School terms are always intense. It’s now routine for teachers to spend 50 hours a week on schoolwork and still feel constantly behind.
So, surely two weeks off in the middle of the autumn term is a welcome respite: an oasis of rest and relaxation.
If only. There’s a world of difference between quality time off in the summer and a holiday at Halloween. One is at the end of the cycle, the other an unnatural break just as students are getting to grips with new courses and settling into a pattern of learning.
Quick read: Unauthorised absences hit record high
The shape of the school year is not a straight horizontal line. It’s an uphill climb, with the steepest gradient at the beginning. So taking a break longer than a week is like stopping on a ledge in the early stages of scaling Mount Everest. There’s still so far to go, and you risk losing momentum.
In the summer, there is the blissful letting go of teaching activity – all the loose ends have been tied up. In the autumn, there are still a lot of threads trailing.
It’s not that I subscribe to the idea of “learning loss” – as if a break in nose-to-grindstone time inevitably undoes all that has gone on since September. But, with exam classes, I would much rather keep going.
Will these students take the opportunity to revisit work? Or will they switch off completely? For a colleague preparing students for the Lamda (London Academy of Music and Dramatic Art) examinations, the two-week half-term break is little short of a disaster. The exams take place so soon after the return to school that she is having to teach during the holiday just to keep her students on track.
There is still a lot of work in progress. Reports are due after half term, and schemes of work for the next half term and the term after that could do with a bit of maintenance – or even a complete rewrite, as the syllabus changes.
It could, of course, be a classic case of Parkinson’s law: work expands to fill the time available – in which case, the one-week half-term break was a kindness, keeping the work to a minimum.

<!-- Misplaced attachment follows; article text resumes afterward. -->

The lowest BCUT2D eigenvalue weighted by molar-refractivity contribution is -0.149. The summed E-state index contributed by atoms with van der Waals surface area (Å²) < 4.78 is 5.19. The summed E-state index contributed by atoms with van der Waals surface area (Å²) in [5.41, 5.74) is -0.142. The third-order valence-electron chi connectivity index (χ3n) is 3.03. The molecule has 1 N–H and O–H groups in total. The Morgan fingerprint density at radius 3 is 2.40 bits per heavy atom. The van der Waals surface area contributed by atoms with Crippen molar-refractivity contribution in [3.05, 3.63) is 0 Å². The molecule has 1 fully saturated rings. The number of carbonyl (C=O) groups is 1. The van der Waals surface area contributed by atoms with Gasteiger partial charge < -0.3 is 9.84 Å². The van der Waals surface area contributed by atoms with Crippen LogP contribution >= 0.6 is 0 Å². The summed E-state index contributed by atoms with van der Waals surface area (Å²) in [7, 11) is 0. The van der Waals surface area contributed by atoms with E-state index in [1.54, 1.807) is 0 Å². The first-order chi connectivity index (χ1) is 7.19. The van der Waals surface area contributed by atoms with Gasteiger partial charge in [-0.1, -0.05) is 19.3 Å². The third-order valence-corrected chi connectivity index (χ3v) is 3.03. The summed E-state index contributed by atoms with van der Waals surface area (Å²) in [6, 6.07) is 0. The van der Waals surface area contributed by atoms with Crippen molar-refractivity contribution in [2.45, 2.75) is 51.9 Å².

The huge disadvantage of a two-week half-term break at the end of October is undoubtedly the weather. I write this article on a bleak, cloudy day. The clocks have gone back and an easterly wind cuts through you. Who would choose to have a holiday now?
Schools assert that having a two-week break means parents can take their families abroad more cheaply, because the first week of half term becomes a time of lower demand. For parents who have slogged through the summer in tourist areas, this could well be an attraction. But, if schools leaders had hoped unauthorised absences would go down, the official statistics don’t bear this out.
Moreover, as more schools move to a two-week break – with its apparent advantages – the new fortnight holiday will become a time of high demand and high prices once more.
Many families can’t afford a holiday away at any time of the year. And staycations are a much less attractive proposition in the last weeks of October. Where can you take bored, restless children when darkness falls much earlier? Won’t students be glued even more firmly to the internet, their only exercise likely to be Second Life rather than holiday life?
Schools may save on heating bills for an extra week – a real boon when their budgets are so stretched – but the picture looks bleak for children living in underheated homes and dependent on school meals.
Of course, if the half term had been earlier, I would've had to sacrifice my addiction to the ongoing political soap opera. How wonderfully convenient that a general election has been called this week! This meant I could use up several hours watching coverage from Parliament. Time to study the form and admire the BBC graphics on the news, without worrying about the effect of insomnia on the next day’s teaching.
Unfortunately, we can’t guarantee such entertainment from the House of Commons every year. So wouldn’t it be better to extend the summer break – because, after all, any learning loss will already have happened by the time we get to the end of the long vacation. This would also allow teachers and students a few more hours in the sun? Then, once the new year begins, we can get down to a more business-like momentum.
Yvonne Williams is head of English and drama at a school in the South of England